In an effort to advance rapidly in the industry, China has deployed a set of policies to encourage the return of expatriates, the hiring of specialized industry talent (particularly from Taiwan), and cross-border exchanges of expertise through formal agreements and exchanges. Under these policies, Taiwan has reportedly lost an estimated 3,000 semiconductor engineers to China since 2015.
China has used its antitrust authorities to impose terms on foreign semiconductor firms in ways that advance China’s industrial policies. China’s review of the Dutch firm NXP’s acquisition of U.S. firm Freescale set terms that forced the sale of NXP’s RF power transistor business to JAC Capital, a company controlled by China’s State Council. China imposed antitrust terms on Qualcomm in 2015 that not only required Qualcomm to pay a $975 million fine, but also required the company to license its essential 3G and 4G patents to Chinese companies and enter into a joint venture with the Guizhou provincial government to jointly manufacture server chips in order for Qualcomm to access China’s lucrative wireless market.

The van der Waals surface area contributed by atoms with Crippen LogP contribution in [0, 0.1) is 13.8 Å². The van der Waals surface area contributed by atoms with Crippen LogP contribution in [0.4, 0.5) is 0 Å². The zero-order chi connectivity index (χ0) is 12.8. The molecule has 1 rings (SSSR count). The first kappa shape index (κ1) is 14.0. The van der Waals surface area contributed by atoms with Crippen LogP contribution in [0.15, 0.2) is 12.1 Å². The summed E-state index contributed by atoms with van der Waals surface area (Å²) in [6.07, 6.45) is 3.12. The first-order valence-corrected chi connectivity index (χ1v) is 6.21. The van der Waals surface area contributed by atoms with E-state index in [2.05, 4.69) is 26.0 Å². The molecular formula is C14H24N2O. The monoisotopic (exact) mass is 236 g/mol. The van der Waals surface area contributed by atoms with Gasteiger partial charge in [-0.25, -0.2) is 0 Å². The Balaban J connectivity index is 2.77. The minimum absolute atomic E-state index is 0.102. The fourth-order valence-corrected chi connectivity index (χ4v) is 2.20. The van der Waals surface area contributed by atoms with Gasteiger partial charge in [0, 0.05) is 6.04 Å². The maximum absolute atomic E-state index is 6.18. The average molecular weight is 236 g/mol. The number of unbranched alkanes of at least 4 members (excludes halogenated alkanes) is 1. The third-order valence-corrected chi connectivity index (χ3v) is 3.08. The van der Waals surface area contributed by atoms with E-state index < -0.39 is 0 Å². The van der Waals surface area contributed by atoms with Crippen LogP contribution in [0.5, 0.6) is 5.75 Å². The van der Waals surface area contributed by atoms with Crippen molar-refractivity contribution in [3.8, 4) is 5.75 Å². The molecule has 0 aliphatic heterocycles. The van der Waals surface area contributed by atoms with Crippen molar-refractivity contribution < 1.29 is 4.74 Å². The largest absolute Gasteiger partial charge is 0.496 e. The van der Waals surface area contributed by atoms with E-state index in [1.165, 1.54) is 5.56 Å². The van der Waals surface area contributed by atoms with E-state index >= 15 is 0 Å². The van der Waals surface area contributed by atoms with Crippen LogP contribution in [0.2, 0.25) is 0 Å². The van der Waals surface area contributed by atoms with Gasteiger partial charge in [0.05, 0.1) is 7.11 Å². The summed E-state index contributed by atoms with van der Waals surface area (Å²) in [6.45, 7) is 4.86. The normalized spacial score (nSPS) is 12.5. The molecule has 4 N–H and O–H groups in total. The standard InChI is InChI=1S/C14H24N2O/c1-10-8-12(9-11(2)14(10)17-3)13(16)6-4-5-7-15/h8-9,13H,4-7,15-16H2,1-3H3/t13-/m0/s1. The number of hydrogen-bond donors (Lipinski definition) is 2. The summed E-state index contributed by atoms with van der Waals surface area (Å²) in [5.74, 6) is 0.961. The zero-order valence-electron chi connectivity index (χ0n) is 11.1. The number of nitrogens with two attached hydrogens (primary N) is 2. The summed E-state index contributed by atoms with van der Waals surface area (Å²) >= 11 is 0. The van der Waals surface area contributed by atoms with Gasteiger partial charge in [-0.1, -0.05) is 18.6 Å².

Meanwhile, US policymakers worry about the effects of China’s state-led semiconductor policies as they may elbow out the US’ technological leadership in semiconductors. It is also possible that the research and design of global semiconductor production would shift to China.
Almost every large Chinese tech company has announced a semiconductor-related project. Oppo and Xiaomi are working on their own in-house 5G chips. Tencent is investing into AI chip startup Enflame, Bytedance into its own cloud AI chips and ARM server chips, and Alibaba into AI cloud computing chips.